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Balanced Bruins overcome Islanders, DiPietro

by Matt Kalman

BOSTON -- The Boston Bruins continued to spread the wealth and prove they’re one of the most balanced teams in the NHL when they defeated the New York Islanders 4-2 Friday night.

Zdeno Chara became the third of four Bruins to score his first goal when he buried the tiebreaker 7:07 into the third period, spoiling the first two-goal NHL game by New York Islanders forward Keith Aucoin.

Boston's Shawn Thornton and Gregory Campbell scored their first goals prior to Chara's score, and Patrice Bergeron added his later in the third period. The Bruins have 11 goals from nine players this season.

Fifteen players have at least one point for the Bruins, who are 3-0-1. Boston has started the season with points in its first four games for the first time since the Bruins went 3-0-1 to start the 2000-01 season.

"It's really tough to gain back points that you give away early in the season, especially with the shortened season. And every team's so good nowadays, it's a point or two that separate teams from making the playoffs or not," Campbell said. "It's often these games early in the season that you look back on and say, 'Jeez, I wish we would've got that point.' So it's critical for us to put a lot of importance on these games, especially with two days off and going on the road, this is a big game for us."

Rookie defenseman Dougie Hamilton recorded two assists for his first NHL multipoint game. Tuukka Rask made 24 saves for the Bruins, and Rick DiPietro finished with 23 saves for the Islanders in his first start since Dec. 2, 2011.

"I felt good. It's always exciting playing back here in Boston, and I always look forward to playing in this building," said DiPietro, who hails from nearby Winthrop, Mass. "I was excited. I think I hate losing more than I like winning. This is not the result I was looking for."

Chara beat DiPietro through a screen with a wrist shot from the high slot. The Bruins' top line cycled the puck down low until Milan Lucic made it to the bottom of the right circle and found Chara open and waiting for a pass.

"Yeah, I mean ... they did a good job of getting traffic to the front of the net and you got him [Chara] shooting from the top of the circle through a screen; it is what it is," DiPietro said. "Again, I think we want to be known as a third-period team, we want to finish games like that."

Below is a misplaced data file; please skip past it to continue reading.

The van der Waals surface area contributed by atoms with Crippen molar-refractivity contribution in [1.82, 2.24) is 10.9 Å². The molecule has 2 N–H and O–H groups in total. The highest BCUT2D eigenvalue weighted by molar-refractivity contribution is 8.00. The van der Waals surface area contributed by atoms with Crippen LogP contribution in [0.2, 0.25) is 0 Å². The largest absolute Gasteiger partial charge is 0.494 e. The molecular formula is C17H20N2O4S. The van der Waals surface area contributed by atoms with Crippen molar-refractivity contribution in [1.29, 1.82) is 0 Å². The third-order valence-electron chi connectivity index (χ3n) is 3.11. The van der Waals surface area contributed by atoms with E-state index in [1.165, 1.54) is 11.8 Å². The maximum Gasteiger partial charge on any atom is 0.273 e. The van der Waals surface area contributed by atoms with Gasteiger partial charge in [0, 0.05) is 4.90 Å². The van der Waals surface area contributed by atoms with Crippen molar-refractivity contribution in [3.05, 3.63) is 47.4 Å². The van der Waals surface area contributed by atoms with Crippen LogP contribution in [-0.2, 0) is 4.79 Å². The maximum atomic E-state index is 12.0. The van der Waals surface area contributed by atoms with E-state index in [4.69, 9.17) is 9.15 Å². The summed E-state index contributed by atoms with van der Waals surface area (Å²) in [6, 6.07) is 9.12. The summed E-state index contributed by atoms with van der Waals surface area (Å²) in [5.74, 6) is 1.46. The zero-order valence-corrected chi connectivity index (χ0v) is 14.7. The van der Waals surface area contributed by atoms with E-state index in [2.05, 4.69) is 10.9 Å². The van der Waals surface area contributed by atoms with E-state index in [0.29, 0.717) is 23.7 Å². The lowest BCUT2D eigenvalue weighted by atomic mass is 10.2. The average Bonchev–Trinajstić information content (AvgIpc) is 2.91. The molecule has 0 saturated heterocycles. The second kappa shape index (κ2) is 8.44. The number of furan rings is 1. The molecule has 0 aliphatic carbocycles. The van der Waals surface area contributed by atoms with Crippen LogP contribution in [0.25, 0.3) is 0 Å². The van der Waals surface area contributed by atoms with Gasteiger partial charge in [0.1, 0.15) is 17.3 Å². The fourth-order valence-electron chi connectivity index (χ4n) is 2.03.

Despite being sick, Thornton opened the scoring at 4:52 with help from Hamilton, who rifled a shot from the right point toward the slot. The puck was knocked down and Thornton flipped it into the back of the goal with a backhand shot.

The Bruins' lead lasted until a defensive breakdown led to Aucoin's first goal. With four Bruins focused on David Ullstrom, the Islanders forward moved the puck to linemate Colin McDonald, who fed it out front to Aucoin all alone in front for the goal that tied the game 1-1 at 11:13.

Aucoin, a native of nearby Waltham, Mass., continued to impress the team he joined last week on waivers from the Toronto Maple Leafs with his second goal of the night (third in two nights) at 9:50 of the second period to give New York its first lead. Daniel Paille’s clearing attempt from the corner slid up the middle of Boston's zone and Aucoin hammered it over Rask's catching glove for a 2-1 edge.

"I had a lot of my family [here]. I played a lot of games here, especially in the playoffs," said Aucoin, who was with the Washington Capitals last spring when they ousted the Bruins in a first-round Game 7 at the Garden. "To be on the board tonight, it was a pretty good feeling to do in front of my family and friends."

Like Thornton before him, Campbell scored his goal from in front of the net. After David Krejci spun and fired a shot from the left-wing half boards, Joe Finley blocked the shot right to Campbell, who fired it inside the right post to even the score at 2-2 with 6:18 remaining in the second period.

Bergeron added his goal on a breakaway with 6:27 left in the regulation.

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